The Science Journal of the American Association for Respiratory Care

2008 OPEN FORUM Abstracts

A CASE STUDY IN THE TREATMENT OF ASTHMA EXACERBATION WITH NON-INVASIVE VENTILATION AND HELIOX

Jeffery L. Widell1, Joseph W. Hegge1



Background: This case study presents a 44 year old African-American woman admitted through the emergency department with an acute asthma exacerbation.The patient has a 30-pack history of smoking and several past admissions to the hospital for asthma exacerbations, two resulting in intubation. Despite aggressive therapy in the ER, her condition did not improve and ultimately she was admitted for further monitoring and therapy.

Methods: Hours after admission the patient experienced rebound shortness of breath and increasing respiratory distress. She was transferred to the ICU for monitoring and more aggressive therapy. The patient was eventually placed on BiPAP via the Vision with settings of IPAP 15, EPAP 5, FIO2 60%. Several hours after she was placed on the BiPAP her status did not improve. Arterial blood gas sample revealed PH 7.22, Pco2 61, PO2 of 140, SAO2 97%, HCO3 26, on a FIO2 of 60%.The patient was in impending respiratory failure and was close to being intubated. As a last effort to prevent intubation, the patient was placed on non-invasive ventilation with HeliOx via the AVEA Comprehensive Ventilator. The patient was placed on Pressure Support ventilation with settings of 15 Pressure Support and 5 of PEEP. Leak compensation was turned on and alarm limits were adjusted. The HeliOx was run at 60% with an FIO2 of 40%.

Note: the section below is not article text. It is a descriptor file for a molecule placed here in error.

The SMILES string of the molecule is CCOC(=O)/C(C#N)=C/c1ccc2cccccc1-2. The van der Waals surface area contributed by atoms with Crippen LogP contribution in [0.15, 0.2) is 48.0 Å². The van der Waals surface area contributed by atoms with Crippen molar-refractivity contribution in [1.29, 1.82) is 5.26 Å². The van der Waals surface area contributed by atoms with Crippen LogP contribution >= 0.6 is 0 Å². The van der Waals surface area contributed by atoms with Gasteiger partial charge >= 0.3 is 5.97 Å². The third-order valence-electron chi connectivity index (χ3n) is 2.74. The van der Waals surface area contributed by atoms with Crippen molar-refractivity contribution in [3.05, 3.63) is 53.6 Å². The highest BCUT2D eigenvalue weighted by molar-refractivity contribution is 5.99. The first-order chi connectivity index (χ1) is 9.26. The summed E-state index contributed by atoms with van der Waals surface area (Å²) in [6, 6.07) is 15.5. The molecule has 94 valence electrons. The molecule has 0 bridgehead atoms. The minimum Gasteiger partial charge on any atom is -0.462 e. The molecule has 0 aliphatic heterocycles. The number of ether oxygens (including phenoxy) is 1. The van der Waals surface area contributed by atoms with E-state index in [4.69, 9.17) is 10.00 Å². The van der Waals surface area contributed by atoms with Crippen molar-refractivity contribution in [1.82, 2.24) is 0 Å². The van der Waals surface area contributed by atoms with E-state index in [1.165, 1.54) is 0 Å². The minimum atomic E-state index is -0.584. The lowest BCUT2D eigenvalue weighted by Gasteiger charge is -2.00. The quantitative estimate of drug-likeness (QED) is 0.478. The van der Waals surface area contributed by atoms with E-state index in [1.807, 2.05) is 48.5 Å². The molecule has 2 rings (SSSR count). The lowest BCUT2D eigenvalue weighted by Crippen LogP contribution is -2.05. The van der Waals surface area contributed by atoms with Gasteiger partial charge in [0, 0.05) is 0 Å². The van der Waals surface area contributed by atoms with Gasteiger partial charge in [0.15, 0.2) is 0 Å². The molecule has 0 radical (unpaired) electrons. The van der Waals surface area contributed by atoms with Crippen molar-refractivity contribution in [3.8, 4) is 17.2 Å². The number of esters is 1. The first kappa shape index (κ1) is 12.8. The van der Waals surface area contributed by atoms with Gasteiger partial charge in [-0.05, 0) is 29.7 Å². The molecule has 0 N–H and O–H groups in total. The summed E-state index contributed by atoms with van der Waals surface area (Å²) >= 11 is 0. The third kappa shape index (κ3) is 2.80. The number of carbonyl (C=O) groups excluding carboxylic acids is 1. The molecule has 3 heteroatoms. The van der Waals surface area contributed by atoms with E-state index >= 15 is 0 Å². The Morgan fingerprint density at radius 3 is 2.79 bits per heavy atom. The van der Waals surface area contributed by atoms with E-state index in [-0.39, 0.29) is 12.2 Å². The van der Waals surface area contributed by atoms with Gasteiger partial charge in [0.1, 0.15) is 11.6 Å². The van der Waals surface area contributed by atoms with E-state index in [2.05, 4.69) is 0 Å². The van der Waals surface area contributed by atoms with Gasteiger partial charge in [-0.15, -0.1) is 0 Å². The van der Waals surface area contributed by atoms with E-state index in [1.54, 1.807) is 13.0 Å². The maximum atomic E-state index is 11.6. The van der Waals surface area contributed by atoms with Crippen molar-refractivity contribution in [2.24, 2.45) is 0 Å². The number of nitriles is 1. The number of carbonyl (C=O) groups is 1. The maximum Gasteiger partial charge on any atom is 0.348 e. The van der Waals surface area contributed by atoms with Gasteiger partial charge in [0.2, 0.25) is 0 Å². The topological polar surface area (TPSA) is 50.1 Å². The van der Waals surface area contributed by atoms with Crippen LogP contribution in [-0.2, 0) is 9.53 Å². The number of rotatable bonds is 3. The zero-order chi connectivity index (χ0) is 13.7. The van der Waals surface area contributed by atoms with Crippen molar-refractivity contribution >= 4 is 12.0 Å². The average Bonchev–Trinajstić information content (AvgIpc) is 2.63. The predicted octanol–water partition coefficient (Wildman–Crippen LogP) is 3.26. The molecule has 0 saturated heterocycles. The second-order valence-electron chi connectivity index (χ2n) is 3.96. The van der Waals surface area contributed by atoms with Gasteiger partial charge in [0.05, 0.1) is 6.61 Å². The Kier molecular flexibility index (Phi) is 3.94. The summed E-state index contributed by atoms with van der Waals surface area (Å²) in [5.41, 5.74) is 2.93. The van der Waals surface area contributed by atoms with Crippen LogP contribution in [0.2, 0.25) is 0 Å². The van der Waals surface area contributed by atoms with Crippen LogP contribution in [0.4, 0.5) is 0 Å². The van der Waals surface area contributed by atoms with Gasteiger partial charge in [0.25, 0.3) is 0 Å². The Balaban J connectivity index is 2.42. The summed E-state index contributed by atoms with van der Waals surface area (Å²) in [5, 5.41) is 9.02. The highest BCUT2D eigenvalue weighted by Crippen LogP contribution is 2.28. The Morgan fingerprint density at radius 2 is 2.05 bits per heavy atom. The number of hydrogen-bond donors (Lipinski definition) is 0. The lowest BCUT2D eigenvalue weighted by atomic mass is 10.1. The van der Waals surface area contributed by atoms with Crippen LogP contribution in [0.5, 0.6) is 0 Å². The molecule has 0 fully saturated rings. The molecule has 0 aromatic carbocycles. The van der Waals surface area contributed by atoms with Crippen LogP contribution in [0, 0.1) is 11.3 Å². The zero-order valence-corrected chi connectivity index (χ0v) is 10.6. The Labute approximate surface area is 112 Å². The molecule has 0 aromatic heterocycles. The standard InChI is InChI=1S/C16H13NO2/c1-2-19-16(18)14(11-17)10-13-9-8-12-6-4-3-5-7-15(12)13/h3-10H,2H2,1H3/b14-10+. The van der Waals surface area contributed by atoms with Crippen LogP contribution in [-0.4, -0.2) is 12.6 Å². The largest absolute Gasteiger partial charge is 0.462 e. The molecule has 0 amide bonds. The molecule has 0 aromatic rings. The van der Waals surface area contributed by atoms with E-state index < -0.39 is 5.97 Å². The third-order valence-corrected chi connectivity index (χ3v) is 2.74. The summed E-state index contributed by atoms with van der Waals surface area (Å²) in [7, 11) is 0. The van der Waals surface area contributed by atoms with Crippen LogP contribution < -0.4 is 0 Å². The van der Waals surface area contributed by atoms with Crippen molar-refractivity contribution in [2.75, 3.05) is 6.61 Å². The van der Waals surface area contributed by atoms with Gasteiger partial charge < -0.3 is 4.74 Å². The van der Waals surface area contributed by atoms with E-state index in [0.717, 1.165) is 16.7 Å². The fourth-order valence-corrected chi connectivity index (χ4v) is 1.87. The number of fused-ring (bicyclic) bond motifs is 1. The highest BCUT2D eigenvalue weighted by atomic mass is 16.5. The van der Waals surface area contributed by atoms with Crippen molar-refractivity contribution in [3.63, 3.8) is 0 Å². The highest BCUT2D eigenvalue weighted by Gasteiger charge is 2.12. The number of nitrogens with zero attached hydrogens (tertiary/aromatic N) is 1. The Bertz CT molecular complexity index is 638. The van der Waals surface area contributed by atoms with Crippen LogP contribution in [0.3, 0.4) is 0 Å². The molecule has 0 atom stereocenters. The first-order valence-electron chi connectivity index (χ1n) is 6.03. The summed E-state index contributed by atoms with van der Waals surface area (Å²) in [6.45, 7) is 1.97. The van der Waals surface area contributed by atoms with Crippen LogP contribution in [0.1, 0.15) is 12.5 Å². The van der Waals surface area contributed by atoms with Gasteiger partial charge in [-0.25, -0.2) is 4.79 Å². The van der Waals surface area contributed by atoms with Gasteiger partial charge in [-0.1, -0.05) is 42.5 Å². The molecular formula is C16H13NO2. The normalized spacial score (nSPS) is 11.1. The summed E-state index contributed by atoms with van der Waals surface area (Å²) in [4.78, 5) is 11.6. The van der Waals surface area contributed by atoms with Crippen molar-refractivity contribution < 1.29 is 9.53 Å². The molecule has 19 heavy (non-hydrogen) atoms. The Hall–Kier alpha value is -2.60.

Results: An arterial blood gas sample was drawn 90 minutes after the initiation of HeliOx and non-invasive ventilation. The results revealed a PH 7.32, PCO2 46, PO2 179, SAO2 98%. The patient's work of breathing was greatly reduced. The HeliOx was eventually weaned followed by the non-invasive ventilation. She remained in the ICU for several days and was eventually transferred to the floor and ultimately discharged with no further complications.

Conclusion: Prior to the AVEA Ventilator in our facility, there was not an effective and reliable method to deliver HeliOx to a critically ill patient requiring ventilatory assistance. The AVEA Ventilator is effective in patients requiring intubation and HeliOx, but through this case we have been able to see the effectiveness of the AVEA as a non-invasive HeliOx Ventilator. By avoiding intubation, we achieved many favorable outcomes, including increased patient comfort, decreased risk of the patient acquiring ventilator associated pneumonia and reducing the patients' length of stay in the hospital with complications often caused by endotracheal intubation of asthmatics.